San Diego Mayor Proposes Raising Hotel Tax To Fund Convention Center Expansion On The Bay
Want to get a jump-start on upcoming deals? Meet the major San Diego players at one of our upcoming events!
The San Diego Convention Center expansion on the waterfront is back in play, with Mayor Kevin Faulconer planning to ask voters in November to approve a ballot initiative to raise the hotel tax to 3%. Hotel tax revenue would generate $900M over 40 years to not only fund the $630M plan to modernize and expand the convention center, but also create dedicated funding streams for street repairs and reducing homelessness — $10M annually for each project, allowing the city to borrow $150M in bonds to fix streets and $140M to create housing for the homeless, according to the City of San Diego.
This project had been abandoned when a judge in 2014 ruled in favor of a lawsuit brought by local attorney Corey Booker alleging the plan to finance it with a hotelier-approved room tax hike was unconstitutional. The project was revived after a Superior Court ruling cleared the way for the project, upholding the 2013 Coastal Commission approval of the expansion.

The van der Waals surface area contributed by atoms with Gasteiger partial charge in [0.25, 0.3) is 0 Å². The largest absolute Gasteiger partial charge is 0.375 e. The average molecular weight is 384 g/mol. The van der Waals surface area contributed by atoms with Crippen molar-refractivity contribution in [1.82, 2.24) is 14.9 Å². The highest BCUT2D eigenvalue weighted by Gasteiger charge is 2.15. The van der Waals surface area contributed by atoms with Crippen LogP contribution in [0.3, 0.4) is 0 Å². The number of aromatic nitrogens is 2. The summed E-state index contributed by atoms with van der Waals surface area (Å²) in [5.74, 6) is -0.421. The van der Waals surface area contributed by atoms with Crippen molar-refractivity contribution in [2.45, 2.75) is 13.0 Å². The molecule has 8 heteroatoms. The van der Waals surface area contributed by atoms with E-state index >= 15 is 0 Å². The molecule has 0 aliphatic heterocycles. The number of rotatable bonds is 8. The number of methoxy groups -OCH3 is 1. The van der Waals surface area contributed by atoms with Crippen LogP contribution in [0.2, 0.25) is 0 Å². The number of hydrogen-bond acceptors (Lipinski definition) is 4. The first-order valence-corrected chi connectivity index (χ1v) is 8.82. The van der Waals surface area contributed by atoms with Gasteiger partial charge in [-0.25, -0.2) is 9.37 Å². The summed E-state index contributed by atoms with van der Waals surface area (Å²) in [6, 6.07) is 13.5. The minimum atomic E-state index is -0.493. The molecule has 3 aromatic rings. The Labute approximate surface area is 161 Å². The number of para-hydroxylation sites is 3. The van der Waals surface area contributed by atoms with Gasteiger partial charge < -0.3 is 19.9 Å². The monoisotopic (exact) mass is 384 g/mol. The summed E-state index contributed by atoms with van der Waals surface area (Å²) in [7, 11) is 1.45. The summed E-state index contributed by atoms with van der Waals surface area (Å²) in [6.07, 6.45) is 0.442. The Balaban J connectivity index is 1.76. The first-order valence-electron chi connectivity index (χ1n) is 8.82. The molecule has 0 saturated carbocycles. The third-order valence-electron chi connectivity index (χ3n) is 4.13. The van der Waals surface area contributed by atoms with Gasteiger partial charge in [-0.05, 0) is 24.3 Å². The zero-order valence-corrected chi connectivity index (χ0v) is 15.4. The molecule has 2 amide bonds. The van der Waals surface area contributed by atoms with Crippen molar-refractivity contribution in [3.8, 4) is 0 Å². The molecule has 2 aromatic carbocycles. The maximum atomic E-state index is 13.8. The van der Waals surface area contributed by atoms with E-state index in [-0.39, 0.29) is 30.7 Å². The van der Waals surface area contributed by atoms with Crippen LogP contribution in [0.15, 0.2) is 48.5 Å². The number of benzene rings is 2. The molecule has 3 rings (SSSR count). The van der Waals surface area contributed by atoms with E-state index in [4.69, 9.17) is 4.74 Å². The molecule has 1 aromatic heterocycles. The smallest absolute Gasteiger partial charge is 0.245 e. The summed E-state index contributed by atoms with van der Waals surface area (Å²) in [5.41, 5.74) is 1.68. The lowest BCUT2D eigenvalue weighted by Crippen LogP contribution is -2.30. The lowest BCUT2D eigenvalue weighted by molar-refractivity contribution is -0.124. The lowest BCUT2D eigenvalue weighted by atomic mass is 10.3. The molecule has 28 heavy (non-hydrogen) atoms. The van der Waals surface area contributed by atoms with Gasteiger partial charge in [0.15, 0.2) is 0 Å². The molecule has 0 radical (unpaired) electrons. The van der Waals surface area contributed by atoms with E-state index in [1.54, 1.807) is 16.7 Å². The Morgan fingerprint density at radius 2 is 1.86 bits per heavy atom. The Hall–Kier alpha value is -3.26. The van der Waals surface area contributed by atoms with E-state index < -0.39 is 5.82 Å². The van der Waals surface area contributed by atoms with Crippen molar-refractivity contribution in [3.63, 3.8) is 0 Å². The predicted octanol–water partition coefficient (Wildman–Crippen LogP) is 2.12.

But the project still has hurdles. Besides Briggs’ promise to appeal the judge’s ruling, it faces opposition from homeless advocates and hotel developer Robert Green, who gained rights to the site’s land lease when the city gave it up. He plans to build a $300M convention center hotel, Fifth Avenue Landing, there.
Green's project has the blessing of the Port of San Diego and is undergoing environmental and Coastal Commission review. His attorney has threatened legal action if the city continues to pursue expansion of the convention center on this site, the San Diego Union-Tribune reports.
Activists who have been pushing the city to dedicate more money to house the city’s homeless population view the money promised for the homeless and street repairs as a gimmick to win public support for the stalled convention center project.
The council will consider the ballot measure proposal in May or June. It would require a two-thirds majority vote to pass the hotel tax hike.